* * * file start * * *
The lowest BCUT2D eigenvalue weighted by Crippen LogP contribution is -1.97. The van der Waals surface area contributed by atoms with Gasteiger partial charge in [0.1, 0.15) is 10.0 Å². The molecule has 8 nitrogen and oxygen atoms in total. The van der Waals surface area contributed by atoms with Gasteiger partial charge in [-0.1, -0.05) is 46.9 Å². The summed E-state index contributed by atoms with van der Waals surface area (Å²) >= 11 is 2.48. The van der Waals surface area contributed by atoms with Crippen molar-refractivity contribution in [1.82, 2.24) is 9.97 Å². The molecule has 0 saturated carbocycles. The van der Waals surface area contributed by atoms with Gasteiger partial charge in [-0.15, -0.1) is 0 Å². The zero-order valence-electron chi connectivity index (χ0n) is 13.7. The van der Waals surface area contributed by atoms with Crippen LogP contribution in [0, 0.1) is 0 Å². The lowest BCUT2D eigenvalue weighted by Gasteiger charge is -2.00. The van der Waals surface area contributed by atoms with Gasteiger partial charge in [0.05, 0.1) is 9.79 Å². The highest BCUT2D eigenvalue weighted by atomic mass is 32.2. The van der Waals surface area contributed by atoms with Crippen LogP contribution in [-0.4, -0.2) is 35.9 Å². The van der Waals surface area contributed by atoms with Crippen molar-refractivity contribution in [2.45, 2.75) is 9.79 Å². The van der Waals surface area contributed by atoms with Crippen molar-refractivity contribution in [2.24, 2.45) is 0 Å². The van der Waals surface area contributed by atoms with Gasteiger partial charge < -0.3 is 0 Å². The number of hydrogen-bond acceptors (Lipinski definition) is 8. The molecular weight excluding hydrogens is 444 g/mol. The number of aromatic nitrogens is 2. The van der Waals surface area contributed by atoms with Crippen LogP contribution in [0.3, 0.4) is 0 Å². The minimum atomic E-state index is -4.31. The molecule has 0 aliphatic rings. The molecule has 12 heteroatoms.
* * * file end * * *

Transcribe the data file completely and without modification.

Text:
The lowest BCUT2D eigenvalue weighted by Crippen LogP contribution is -1.97. The van der Waals surface area contributed by atoms with Gasteiger partial charge in [0.1, 0.15) is 10.0 Å². The molecule has 8 nitrogen and oxygen atoms in total. The van der Waals surface area contributed by atoms with Gasteiger partial charge in [-0.1, -0.05) is 46.9 Å². The summed E-state index contributed by atoms with van der Waals surface area (Å²) >= 11 is 2.48. The van der Waals surface area contributed by atoms with Crippen molar-refractivity contribution in [1.82, 2.24) is 9.97 Å². The molecule has 0 saturated carbocycles. The van der Waals surface area contributed by atoms with Gasteiger partial charge in [-0.15, -0.1) is 0 Å². The zero-order valence-electron chi connectivity index (χ0n) is 13.7. The van der Waals surface area contributed by atoms with Crippen LogP contribution in [0, 0.1) is 0 Å². The lowest BCUT2D eigenvalue weighted by Gasteiger charge is -2.00. The van der Waals surface area contributed by atoms with Gasteiger partial charge in [0.05, 0.1) is 9.79 Å². The highest BCUT2D eigenvalue weighted by atomic mass is 32.2. The van der Waals surface area contributed by atoms with Crippen LogP contribution in [-0.4, -0.2) is 35.9 Å². The van der Waals surface area contributed by atoms with Crippen molar-refractivity contribution in [2.45, 2.75) is 9.79 Å². The van der Waals surface area contributed by atoms with Crippen molar-refractivity contribution in [2.24, 2.45) is 0 Å². The van der Waals surface area contributed by atoms with Gasteiger partial charge < -0.3 is 0 Å². The number of hydrogen-bond acceptors (Lipinski definition) is 8. The molecular weight excluding hydrogens is 444 g/mol. The number of aromatic nitrogens is 2. The van der Waals surface area contributed by atoms with Crippen LogP contribution in [0.3, 0.4) is 0 Å². The minimum atomic E-state index is -4.31. The molecule has 0 aliphatic rings. The molecule has 12 heteroatoms.